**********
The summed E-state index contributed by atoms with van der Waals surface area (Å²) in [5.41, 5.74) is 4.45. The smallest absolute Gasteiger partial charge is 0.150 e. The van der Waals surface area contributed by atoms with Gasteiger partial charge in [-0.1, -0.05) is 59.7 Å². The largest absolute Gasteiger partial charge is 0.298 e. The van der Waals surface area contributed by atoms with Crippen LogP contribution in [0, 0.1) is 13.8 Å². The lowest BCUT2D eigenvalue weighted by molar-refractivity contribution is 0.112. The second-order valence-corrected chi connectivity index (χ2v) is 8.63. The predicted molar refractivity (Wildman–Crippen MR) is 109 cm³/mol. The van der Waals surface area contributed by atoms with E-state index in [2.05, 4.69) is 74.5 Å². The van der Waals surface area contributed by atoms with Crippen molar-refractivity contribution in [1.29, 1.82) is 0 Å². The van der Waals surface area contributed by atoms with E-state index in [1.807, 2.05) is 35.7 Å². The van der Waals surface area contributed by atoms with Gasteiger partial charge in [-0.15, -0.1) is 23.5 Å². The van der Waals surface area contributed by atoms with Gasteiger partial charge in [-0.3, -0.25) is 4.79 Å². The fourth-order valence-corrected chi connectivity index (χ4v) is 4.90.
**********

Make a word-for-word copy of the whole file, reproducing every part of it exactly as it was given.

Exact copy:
The summed E-state index contributed by atoms with van der Waals surface area (Å²) in [5.41, 5.74) is 4.45. The smallest absolute Gasteiger partial charge is 0.150 e. The van der Waals surface area contributed by atoms with Gasteiger partial charge in [-0.1, -0.05) is 59.7 Å². The largest absolute Gasteiger partial charge is 0.298 e. The van der Waals surface area contributed by atoms with Crippen LogP contribution in [0, 0.1) is 13.8 Å². The lowest BCUT2D eigenvalue weighted by molar-refractivity contribution is 0.112. The second-order valence-corrected chi connectivity index (χ2v) is 8.63. The predicted molar refractivity (Wildman–Crippen MR) is 109 cm³/mol. The van der Waals surface area contributed by atoms with E-state index in [2.05, 4.69) is 74.5 Å². The van der Waals surface area contributed by atoms with Crippen molar-refractivity contribution in [1.29, 1.82) is 0 Å². The van der Waals surface area contributed by atoms with E-state index in [1.807, 2.05) is 35.7 Å². The van der Waals surface area contributed by atoms with Gasteiger partial charge in [-0.15, -0.1) is 23.5 Å². The van der Waals surface area contributed by atoms with Gasteiger partial charge in [-0.3, -0.25) is 4.79 Å². The fourth-order valence-corrected chi connectivity index (χ4v) is 4.90.